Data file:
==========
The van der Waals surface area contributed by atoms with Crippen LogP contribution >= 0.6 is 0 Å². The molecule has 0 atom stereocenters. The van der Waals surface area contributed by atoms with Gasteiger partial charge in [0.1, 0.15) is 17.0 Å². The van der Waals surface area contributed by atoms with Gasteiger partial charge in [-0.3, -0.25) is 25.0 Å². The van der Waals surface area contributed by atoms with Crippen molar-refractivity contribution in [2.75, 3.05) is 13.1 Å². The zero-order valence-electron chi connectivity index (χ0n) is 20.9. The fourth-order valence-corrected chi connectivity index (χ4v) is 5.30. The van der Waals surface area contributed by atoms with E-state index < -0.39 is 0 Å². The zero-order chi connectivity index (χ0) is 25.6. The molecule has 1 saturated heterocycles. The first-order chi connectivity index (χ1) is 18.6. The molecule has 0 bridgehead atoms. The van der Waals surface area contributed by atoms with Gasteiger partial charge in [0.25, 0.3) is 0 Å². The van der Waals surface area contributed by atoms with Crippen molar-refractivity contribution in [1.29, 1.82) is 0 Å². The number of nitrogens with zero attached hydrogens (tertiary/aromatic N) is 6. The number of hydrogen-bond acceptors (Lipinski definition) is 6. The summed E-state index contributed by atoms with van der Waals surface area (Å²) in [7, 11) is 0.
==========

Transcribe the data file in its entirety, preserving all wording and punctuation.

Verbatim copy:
The van der Waals surface area contributed by atoms with Crippen LogP contribution >= 0.6 is 0 Å². The molecule has 0 atom stereocenters. The van der Waals surface area contributed by atoms with Gasteiger partial charge in [0.1, 0.15) is 17.0 Å². The van der Waals surface area contributed by atoms with Gasteiger partial charge in [-0.3, -0.25) is 25.0 Å². The van der Waals surface area contributed by atoms with Crippen molar-refractivity contribution in [2.75, 3.05) is 13.1 Å². The zero-order valence-electron chi connectivity index (χ0n) is 20.9. The fourth-order valence-corrected chi connectivity index (χ4v) is 5.30. The van der Waals surface area contributed by atoms with E-state index < -0.39 is 0 Å². The zero-order chi connectivity index (χ0) is 25.6. The molecule has 1 saturated heterocycles. The first-order chi connectivity index (χ1) is 18.6. The molecule has 0 bridgehead atoms. The van der Waals surface area contributed by atoms with Gasteiger partial charge in [0.25, 0.3) is 0 Å². The van der Waals surface area contributed by atoms with Crippen molar-refractivity contribution in [1.29, 1.82) is 0 Å². The number of nitrogens with zero attached hydrogens (tertiary/aromatic N) is 6. The number of hydrogen-bond acceptors (Lipinski definition) is 6. The summed E-state index contributed by atoms with van der Waals surface area (Å²) in [7, 11) is 0.